You’re right about the patterns of human nature, and the inherently comforting aspect of routine. And I do have my routines here too, which are also comforting. Just in a different way, I guess.

      In my first blog post, Angela commented that the home away from home will start validly feeling more like home once you enter your own kids into the picture. I’ve heard this from a lot of people, and I hope it rings true for me. While I would say that I do feel comfortable (more or less) here now, I wouldn’t say that I feel ‘at home.’ Only time will tell, I suppose!

  3. The things I miss from home…

    -Readily available bakeries that serve the most delicious savoury breakfast pastries.
    -Ice cream — it doesn’t feel the same in N. America
    – running into people that know me from when I was a child
    – Passing by my elementary school

  4. Now you’ve got me missing Wegmans. And chocolate almond custard at Don’s Original. The ferocious nasality of the Upstate New York accent. Having southern-fried rock, Motown and hard rock be the music that plays EVERYWHERE (no, that’s not just about my youth; remember the ribfest in downtown Roch, Meggie?). Living among staunch Republicans for whom dressing in Lily Pulitzer dresses and Pappagallo shoes is cutting edge fashion (OK, maybe a bit of a nasty edge on that desire). Probably my greatest longing is to live in a place where the U.S. is not perceived to be the worst thing wrong in the world, and people feel some compunction about painting every single American with the brush of criticism for specific economic and political policies.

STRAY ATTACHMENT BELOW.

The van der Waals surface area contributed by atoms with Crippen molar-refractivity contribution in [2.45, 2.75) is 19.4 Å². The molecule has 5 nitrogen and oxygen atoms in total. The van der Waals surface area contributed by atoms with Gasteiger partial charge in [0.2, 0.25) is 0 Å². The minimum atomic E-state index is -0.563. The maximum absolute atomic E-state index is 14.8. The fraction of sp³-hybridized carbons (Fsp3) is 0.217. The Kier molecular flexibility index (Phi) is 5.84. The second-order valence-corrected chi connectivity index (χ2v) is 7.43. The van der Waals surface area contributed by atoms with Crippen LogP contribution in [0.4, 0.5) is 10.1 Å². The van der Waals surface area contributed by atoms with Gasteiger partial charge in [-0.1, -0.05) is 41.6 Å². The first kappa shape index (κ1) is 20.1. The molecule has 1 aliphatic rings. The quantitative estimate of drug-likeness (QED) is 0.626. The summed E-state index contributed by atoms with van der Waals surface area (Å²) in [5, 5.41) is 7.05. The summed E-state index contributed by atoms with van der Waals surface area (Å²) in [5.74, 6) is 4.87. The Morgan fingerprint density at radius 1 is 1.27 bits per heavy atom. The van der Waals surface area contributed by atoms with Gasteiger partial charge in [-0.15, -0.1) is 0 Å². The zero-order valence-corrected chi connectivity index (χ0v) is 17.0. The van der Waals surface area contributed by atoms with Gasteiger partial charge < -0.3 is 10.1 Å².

And if I were there, I would miss the cosmopolitan Toronto environs, decent healthcare, standard of living, and noticeable lack of firearms. Also polite queuing, and NOT living in a major terrorism target. Also seeing fewer morbidly obese people. I could go on.

    I’m conflicted; a little trip to Israel will clear my head just fine.

    • Now I have me missing Wegmans too!

      The U.S. is not the worst thing wrong in the world by a long-shot… Just had some questionable leadership in recent years. I always defend the American people when Canadians, or others, go on the anti-American warpath. Firstly, because I’m half American and feel some responsibility to stand up for my heritage, and also because people everywhere in the world are basically the same. We all just want a little security, to feel that we have a place in the world and to be afforded some comfort in life. And none of those things are evil.

      I guess at the same time, as humans we’re always looking to be more comfortable, more secure and for this reason we long for the things and places that created these sensations for us in the past.

      Curiouser and Curiouser.

      And yes, you do need to make a trip to Israel. Nothing clears the head like a Mediterranean vacation!

  5. yep, I can agree with all you wrote! the forests here definitely leave me wanting more… and i miss polite drivers, too! the drivers here never cease to amaze and disappoint me!